BEIJING -- Faced with mounting social pressures and concerns about corruption in the ranks of the ruling class, the Chinese Communist Party on Thursday stacked its all-powerful Politburo Standing Committee with men who are nearing retirement.
That means that the majority of seats on the key ruling committee in China went to officials wholl probably step down when the group is up for reshuffling in five years, though it is impossible to know what the implications will be. Most of the new standing committee members are relatively conservative, a sign that the Chinese Communist Party is not ready for political reform.
Im relatively disappointed by this list, said Chen Ziming, a Beijing political analyst who in the 1990s served prison time for his role in the 1989 protests on Tiananmen Square that ended in bloody crackdown. Some people with good reputations . . . did not make it.
Wang Zhengxu, an expert on Chinese politics and the deputy director of the China Policy Institute at Englands University of Nottingham, raised the possibility that the lineup was formed by seniority to silence the rivalry after factions hit a deadlock on building the committee.
But the net effect is that . . . some of the more well-known reformers are excluded, Wang said.
China had been waiting for months for the announcement of the new standing committee, only two of whose members were certain before the committee was announced to the news media Thursday morning: incoming Party Secretary Xi Jinping, 59, and his premier, Li Keqiang, 58.
The remainder of the committee was unknown, however, and people here watched in hopes of determining what sort of policies China might pursue in the coming years.
One thing that became clear with the announcement was that Xi, who will head the committee for the next decade, will have more leeway to push through his agenda than did the previous leader, Hu Jintao. Unlike his own predecessor, who lingered in the job for two years, Hu on Thursday stepped down from his post as the head of the partys Central Military Commission. That post passed to Xi.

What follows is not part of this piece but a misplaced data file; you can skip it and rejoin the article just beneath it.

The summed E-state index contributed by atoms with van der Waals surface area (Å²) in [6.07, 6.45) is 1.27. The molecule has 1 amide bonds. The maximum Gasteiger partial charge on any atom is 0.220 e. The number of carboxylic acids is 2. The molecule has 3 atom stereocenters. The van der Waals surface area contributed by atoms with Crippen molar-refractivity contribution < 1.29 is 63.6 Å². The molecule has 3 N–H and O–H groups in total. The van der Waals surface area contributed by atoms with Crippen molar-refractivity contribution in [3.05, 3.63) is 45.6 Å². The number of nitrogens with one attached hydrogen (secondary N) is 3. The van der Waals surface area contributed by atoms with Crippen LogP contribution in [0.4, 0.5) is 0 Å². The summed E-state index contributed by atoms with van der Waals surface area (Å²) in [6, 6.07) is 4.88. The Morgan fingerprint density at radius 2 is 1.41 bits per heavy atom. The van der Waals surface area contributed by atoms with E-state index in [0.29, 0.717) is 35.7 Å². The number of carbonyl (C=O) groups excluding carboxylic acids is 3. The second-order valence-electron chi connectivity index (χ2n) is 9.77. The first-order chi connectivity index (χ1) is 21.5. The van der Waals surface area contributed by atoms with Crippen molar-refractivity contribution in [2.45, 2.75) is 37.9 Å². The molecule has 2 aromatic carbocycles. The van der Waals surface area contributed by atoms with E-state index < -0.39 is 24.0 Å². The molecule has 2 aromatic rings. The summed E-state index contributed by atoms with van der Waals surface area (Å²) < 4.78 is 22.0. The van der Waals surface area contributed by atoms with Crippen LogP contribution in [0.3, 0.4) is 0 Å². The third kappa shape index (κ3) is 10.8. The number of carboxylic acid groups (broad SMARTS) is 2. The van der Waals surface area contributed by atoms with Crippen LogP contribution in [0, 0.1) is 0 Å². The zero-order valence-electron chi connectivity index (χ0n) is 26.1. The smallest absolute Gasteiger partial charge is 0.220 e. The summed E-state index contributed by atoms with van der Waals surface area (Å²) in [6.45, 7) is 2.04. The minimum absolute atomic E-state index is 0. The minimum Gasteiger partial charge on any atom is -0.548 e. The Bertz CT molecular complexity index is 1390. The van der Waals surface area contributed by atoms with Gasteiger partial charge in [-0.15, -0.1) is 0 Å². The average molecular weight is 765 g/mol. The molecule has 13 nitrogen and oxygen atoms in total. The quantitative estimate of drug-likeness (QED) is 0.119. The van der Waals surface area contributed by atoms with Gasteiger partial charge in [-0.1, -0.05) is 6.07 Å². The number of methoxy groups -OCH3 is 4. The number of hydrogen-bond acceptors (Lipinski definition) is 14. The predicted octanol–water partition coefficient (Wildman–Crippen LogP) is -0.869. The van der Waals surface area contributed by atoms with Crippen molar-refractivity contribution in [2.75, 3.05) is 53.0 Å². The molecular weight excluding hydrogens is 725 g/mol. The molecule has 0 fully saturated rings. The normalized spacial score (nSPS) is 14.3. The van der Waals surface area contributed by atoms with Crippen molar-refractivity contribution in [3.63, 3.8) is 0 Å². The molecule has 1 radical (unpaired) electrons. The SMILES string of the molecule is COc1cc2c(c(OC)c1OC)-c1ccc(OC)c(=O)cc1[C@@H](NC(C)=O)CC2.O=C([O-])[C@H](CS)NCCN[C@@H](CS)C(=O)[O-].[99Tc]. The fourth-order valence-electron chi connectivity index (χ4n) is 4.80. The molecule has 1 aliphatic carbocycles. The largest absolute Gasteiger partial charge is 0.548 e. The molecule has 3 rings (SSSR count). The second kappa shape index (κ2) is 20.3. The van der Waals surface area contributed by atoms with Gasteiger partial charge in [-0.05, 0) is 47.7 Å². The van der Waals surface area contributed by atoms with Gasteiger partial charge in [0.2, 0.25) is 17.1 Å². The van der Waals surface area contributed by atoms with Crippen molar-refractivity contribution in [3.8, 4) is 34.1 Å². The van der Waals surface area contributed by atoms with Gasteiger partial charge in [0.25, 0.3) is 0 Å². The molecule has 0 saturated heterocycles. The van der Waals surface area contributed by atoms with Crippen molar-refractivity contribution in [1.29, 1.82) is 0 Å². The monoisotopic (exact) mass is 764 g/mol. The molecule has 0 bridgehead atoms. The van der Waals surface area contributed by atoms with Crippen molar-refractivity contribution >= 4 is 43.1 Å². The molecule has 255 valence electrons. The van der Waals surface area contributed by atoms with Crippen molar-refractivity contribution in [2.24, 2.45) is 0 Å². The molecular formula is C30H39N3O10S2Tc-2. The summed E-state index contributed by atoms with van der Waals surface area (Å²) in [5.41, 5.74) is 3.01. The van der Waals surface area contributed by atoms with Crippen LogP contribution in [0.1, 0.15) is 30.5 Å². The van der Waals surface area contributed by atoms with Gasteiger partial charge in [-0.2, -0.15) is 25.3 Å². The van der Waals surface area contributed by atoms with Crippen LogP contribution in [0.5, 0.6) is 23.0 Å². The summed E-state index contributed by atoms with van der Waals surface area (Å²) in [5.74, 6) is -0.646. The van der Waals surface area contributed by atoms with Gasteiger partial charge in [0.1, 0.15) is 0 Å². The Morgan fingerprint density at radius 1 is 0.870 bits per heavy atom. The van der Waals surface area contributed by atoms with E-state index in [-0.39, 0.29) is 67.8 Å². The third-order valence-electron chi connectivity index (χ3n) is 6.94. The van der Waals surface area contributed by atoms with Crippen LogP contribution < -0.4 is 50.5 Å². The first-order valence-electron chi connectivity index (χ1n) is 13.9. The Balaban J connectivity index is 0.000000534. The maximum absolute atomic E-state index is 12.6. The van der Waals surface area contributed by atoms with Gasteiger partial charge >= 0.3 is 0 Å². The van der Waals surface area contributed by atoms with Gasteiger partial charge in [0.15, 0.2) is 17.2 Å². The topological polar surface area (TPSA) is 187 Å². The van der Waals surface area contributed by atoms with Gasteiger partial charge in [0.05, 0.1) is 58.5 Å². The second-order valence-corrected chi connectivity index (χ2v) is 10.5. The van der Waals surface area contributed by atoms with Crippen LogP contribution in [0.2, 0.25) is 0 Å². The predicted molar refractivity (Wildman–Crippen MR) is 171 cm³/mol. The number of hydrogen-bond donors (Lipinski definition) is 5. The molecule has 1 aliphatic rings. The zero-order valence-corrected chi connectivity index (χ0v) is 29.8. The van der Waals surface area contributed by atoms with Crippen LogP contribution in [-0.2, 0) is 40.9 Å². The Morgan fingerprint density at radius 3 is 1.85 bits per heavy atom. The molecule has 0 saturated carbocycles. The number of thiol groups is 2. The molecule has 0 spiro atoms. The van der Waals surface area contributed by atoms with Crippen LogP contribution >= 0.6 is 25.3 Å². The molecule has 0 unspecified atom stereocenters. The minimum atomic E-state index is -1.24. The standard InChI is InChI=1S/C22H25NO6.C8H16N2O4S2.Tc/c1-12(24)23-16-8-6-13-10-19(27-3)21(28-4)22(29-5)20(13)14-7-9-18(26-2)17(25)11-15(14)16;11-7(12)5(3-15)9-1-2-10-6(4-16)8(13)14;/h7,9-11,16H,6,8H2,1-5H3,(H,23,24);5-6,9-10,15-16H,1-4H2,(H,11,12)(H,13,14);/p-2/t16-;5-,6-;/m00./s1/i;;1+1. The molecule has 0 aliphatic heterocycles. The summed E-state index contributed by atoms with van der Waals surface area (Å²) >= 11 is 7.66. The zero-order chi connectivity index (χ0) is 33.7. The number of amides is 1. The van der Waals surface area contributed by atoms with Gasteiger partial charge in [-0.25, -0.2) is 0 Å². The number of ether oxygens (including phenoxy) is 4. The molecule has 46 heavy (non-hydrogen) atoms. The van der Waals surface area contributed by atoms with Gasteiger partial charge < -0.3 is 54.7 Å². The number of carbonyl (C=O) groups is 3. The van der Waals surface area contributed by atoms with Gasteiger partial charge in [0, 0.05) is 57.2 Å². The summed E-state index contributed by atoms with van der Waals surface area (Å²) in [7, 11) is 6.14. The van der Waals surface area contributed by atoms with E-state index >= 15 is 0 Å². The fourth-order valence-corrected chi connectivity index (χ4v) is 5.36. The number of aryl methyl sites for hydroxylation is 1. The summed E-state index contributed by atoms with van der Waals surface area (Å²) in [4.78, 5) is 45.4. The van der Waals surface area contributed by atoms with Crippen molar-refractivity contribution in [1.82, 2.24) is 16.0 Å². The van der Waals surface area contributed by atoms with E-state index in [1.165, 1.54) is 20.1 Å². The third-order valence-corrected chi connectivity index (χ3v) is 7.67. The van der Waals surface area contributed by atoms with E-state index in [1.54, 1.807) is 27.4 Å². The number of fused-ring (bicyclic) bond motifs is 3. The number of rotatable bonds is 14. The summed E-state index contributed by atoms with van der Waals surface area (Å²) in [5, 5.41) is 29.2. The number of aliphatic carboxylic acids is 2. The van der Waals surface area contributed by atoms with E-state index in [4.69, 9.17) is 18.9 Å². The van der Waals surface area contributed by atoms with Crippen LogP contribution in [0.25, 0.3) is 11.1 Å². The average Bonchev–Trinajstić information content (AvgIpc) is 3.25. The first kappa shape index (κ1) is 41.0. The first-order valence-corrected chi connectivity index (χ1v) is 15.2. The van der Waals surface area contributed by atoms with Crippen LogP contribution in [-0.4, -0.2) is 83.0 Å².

In addition, the standing committee was cut in size from nine to seven members and is filled with men aligned with a Xi ally, former Chinese leader Jiang Zemin. That will likely make the groups consensus-driven model easier to manage.
Still, the makeup of the committee gave little promise of serious change. In addition to the composition of the ruling body, the murky process by which it was selected suggested that while the Communist Party frequently speaks about intra-party democracy, it remains mired in politics guided by backroom deals and the politicking of influential elders and factional spats.
In that arena, it appeared that former leader Jiang bested outgoing leader Hu. Of the seven members, Xi and four others are considered members of Jiangs camp. Allies of Hu, including Premier Li Keqiang, hold only two spots.
Its not known in what direction Xi, the 59-year-old son of a prominent party leader, will try to guide the nation. His speech after the committee was unveiled was both surprisingly brief and free of jargon for a top Chinese leader.
Xi spoke three times of the great renewal of the Chinese nation. Time will tell if that term was meant as a sop to nationalists or perhaps a call for some sort of broader transformation.